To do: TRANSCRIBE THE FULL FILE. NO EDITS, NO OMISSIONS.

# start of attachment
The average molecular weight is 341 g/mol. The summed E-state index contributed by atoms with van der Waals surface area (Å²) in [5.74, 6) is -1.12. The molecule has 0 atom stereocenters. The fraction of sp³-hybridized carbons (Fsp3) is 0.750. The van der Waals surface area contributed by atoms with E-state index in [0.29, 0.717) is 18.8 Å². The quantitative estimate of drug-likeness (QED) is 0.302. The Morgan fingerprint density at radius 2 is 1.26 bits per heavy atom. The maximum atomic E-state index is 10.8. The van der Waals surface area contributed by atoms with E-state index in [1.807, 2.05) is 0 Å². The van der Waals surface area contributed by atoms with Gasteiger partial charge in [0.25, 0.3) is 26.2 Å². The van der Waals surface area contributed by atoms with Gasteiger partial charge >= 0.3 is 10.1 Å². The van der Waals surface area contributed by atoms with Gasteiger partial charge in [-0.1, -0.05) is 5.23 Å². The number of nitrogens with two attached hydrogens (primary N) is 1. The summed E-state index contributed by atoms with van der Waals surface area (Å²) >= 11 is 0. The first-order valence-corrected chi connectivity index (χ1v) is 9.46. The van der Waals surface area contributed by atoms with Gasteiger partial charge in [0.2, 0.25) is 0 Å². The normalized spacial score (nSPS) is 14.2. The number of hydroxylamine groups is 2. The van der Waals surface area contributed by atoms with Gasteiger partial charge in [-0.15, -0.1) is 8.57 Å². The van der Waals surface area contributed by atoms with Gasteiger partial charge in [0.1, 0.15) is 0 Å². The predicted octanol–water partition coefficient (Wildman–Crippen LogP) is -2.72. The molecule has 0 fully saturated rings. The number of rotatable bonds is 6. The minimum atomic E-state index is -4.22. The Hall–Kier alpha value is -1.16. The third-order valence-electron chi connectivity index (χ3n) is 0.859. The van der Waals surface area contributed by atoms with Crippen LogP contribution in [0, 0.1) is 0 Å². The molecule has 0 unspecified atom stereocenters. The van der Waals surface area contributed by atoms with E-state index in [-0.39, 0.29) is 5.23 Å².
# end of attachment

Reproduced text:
The average molecular weight is 341 g/mol. The summed E-state index contributed by atoms with van der Waals surface area (Å²) in [5.74, 6) is -1.12. The molecule has 0 atom stereocenters. The fraction of sp³-hybridized carbons (Fsp3) is 0.750. The van der Waals surface area contributed by atoms with E-state index in [0.29, 0.717) is 18.8 Å². The quantitative estimate of drug-likeness (QED) is 0.302. The Morgan fingerprint density at radius 2 is 1.26 bits per heavy atom. The maximum atomic E-state index is 10.8. The van der Waals surface area contributed by atoms with E-state index in [1.807, 2.05) is 0 Å². The van der Waals surface area contributed by atoms with Gasteiger partial charge in [0.25, 0.3) is 26.2 Å². The van der Waals surface area contributed by atoms with Gasteiger partial charge >= 0.3 is 10.1 Å². The van der Waals surface area contributed by atoms with Gasteiger partial charge in [-0.1, -0.05) is 5.23 Å². The number of nitrogens with two attached hydrogens (primary N) is 1. The summed E-state index contributed by atoms with van der Waals surface area (Å²) >= 11 is 0. The first-order valence-corrected chi connectivity index (χ1v) is 9.46. The van der Waals surface area contributed by atoms with Gasteiger partial charge in [0.2, 0.25) is 0 Å². The normalized spacial score (nSPS) is 14.2. The number of hydroxylamine groups is 2. The van der Waals surface area contributed by atoms with Gasteiger partial charge in [-0.15, -0.1) is 8.57 Å². The van der Waals surface area contributed by atoms with Gasteiger partial charge in [0.1, 0.15) is 0 Å². The predicted octanol–water partition coefficient (Wildman–Crippen LogP) is -2.72. The molecule has 0 fully saturated rings. The number of rotatable bonds is 6. The minimum atomic E-state index is -4.22. The Hall–Kier alpha value is -1.16. The third-order valence-electron chi connectivity index (χ3n) is 0.859. The van der Waals surface area contributed by atoms with Crippen LogP contribution in [0, 0.1) is 0 Å². The molecule has 0 unspecified atom stereocenters. The van der Waals surface area contributed by atoms with E-state index in [-0.39, 0.29) is 5.23 Å².